Books, music, tea (38.2021)

It’s been a week with some grim news – the delays in diagnosing and treating cancer caused by Covid-19; the fuel shortages that the government is insisting don’t exist; the collapse of several energy companies as gas prices increase just as winter is approaching. Sometimes the news implies that we are on the verge of entering into a apocalyptic future, that we are going to find ourselves existing somewhere between Mad Max and Ready Player One. This is the time I stop paying attention to the news for a while.

It’s not long now until the new James Bond movie will be out in cinemas, and I can finally reap the benefit of having watched all the Bond films in order last year. If, indeed, there is any benefit to having done this. This week, in a strange case of life imitating art, the current James Bond actor, Daniel Craig, has been made an honorary commander in the British Navy, giving him the same rank as his character. Craig is “truly privileged and honored” to receive this title. As an honorary officer of the navy, Craig will “spread the message about what our global, modern, and ready Royal Navy is doing around the world,” according to First Sea Lord Admiral Sir Tony Radakin. (First Sea Lord Admiral – isn’t that a great title?) It’s a nice bit of PR for the Navy – in the week before the new Bond film hits the cinemas, who’s not going to print the picture of Daniel Craig in his Commander uniform? Certainly not me.

Hon. Commander Craig (Picture: Royal Navy)

“It was long ago and far away
The world was so much younger than today…”

I had this song in my head this week as Husband and I made the journey out to Norwich for the Scritti Politti concert (Janis Ian, “At Seventeen,” in case you were wondering). I lived in Norwich for a short spell some years ago. I don’t remember that time fondly for reasons I won’t expand on here, although I will say that this was the first place I ever saw snow.

My memories of the place are fuzzy – time does that – but I remember the job I had at the hospital, doing data entry in the blood testing laboratory. I would take the bus in the morning, walk across a park to the back entrance of the hospital where the maternity ward was. I would always have to walk past several mothers-to-be and even recently-delivered-mothers who were smoking by the doors. (No, that didn’t stop in the 1950s. It was still going on in the 1990s.) I was one of a team of six temps who were brought in to clear the backlog of tests while the phlebotomy staff got used to the new database. I remember there was a squeamish woman who was grossed out by handling blood tests, a woman who used the phrase “my body is a temple” and I would always joke, “a temple of love” because she seemed to have an active love life. There was the very tall woman who was a smoker, and also pregnant with twins (she said something about knowing smoking might make the babies smaller, but that was OK with her). (*Shudder*) There was a woman who’d been travelling for two years in Asia and Australia and was only recently arrived back in the UK. Her boyfriend got typhoid in Thailand, despite being vaccinated, and she had to nurse him for two weeks. Her descriptions of how he suffered from typhoid sounded awful. There was a single man in our group, who told us how he got occasional money as a participant in police line ups, but as a redhead he didn’t get calls too often.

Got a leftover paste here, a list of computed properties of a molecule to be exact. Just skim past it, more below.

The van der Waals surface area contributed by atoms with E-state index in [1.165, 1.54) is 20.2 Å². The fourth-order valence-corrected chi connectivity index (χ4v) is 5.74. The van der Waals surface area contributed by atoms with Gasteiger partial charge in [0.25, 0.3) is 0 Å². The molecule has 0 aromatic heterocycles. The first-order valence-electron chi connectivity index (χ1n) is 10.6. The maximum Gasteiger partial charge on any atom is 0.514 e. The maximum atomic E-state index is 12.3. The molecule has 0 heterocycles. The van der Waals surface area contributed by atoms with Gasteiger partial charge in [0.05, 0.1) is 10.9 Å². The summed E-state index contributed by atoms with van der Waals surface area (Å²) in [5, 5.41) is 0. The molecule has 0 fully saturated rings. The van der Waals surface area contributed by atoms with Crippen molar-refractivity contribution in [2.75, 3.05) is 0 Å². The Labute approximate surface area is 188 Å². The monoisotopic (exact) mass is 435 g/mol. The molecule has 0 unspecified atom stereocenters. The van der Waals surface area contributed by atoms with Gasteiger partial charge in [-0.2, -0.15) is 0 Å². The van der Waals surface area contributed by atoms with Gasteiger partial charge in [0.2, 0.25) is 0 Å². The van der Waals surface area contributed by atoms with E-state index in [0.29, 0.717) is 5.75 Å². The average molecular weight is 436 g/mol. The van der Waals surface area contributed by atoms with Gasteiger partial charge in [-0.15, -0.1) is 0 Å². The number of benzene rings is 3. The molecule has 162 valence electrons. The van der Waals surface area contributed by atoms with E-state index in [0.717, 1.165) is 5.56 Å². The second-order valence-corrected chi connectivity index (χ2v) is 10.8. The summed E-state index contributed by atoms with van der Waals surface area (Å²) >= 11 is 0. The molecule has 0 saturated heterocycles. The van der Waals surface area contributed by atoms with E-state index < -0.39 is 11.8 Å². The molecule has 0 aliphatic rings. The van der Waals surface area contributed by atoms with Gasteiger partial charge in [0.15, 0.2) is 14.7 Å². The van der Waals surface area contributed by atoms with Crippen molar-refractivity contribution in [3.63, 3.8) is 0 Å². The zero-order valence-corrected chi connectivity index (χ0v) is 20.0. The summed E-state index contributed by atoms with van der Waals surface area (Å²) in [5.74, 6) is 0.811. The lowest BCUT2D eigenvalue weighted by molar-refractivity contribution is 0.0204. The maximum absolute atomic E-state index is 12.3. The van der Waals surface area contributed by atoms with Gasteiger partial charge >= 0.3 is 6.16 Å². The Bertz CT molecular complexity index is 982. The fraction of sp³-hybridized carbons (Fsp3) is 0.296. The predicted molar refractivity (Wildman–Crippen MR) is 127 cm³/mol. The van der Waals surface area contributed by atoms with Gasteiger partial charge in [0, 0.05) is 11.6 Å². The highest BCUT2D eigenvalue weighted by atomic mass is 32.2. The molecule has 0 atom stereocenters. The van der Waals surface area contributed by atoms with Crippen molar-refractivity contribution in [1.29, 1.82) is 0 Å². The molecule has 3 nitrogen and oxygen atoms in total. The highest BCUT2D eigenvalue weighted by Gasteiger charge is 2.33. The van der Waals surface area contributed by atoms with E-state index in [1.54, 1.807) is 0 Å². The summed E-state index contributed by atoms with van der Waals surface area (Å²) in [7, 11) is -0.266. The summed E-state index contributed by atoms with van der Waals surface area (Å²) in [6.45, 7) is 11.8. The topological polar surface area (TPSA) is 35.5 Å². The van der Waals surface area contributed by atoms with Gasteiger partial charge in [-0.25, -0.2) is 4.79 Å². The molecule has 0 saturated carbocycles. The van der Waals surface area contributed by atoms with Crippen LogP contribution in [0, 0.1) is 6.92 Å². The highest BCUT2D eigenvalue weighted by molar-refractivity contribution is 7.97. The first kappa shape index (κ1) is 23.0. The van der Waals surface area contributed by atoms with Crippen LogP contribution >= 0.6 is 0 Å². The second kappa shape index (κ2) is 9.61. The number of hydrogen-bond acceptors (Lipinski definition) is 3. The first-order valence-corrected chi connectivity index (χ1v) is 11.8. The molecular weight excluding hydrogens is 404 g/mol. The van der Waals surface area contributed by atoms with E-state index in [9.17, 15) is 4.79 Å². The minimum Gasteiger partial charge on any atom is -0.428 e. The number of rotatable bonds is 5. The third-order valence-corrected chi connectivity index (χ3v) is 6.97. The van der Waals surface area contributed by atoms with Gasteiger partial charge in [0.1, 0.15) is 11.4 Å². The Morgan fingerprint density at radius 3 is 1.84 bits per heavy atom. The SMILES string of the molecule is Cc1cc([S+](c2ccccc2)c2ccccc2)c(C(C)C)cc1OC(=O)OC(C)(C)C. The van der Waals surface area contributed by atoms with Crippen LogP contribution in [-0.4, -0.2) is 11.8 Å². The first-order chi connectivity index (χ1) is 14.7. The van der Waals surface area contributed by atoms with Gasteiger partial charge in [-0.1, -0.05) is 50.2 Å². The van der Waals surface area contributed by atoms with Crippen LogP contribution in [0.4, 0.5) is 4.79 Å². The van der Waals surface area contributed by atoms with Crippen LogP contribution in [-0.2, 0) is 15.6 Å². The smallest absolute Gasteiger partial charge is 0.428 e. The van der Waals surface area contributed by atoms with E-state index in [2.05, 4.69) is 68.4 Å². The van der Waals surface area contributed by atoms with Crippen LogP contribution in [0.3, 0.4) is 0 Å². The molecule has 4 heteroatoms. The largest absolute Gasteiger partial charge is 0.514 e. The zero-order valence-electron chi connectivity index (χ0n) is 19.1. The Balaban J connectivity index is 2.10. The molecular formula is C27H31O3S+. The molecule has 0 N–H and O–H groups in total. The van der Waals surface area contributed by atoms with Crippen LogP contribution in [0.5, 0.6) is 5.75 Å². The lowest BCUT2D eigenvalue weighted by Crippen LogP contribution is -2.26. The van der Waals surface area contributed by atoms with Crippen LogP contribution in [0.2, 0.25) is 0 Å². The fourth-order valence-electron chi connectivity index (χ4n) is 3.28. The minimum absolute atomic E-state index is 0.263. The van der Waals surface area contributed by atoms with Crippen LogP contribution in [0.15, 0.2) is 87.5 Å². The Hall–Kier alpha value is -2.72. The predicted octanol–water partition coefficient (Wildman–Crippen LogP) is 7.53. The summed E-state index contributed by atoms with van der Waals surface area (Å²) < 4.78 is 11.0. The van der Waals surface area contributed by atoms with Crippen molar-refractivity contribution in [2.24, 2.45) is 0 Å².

When the job dried up, I left town, moving to London for the first time. That’s a whole other story.

My one priority for this week’s trip to Norwich was not to visit the hospital but to find Wilkinson’s tea shop, a purveyor of tea since 1972. I was happy to see is still there. I wanted to buy some Rose Pouchong, a tea I remember buying back when I lived in Norwich all those years ago. They still stock it, and while I ordered some and the man was weighing it up for me, Husband and I looked at all the other teas on display, and got a little carried away. We ended up buying five other types of tea (including Boysenberry tisane, cherry sencha, pineapple and coconut sencha, lavender blossom, and Rooibos raspberry and rhubarb). When we got home, we found we already had three containers of leaf tea in the cupboard (French Earl Grey, Ginger Spice, and Honey Vanilla), and that’s in addition to the various flavours of tea bags we have, so we are now on a mission to use up at least one of these three before we can open any of our new purchases.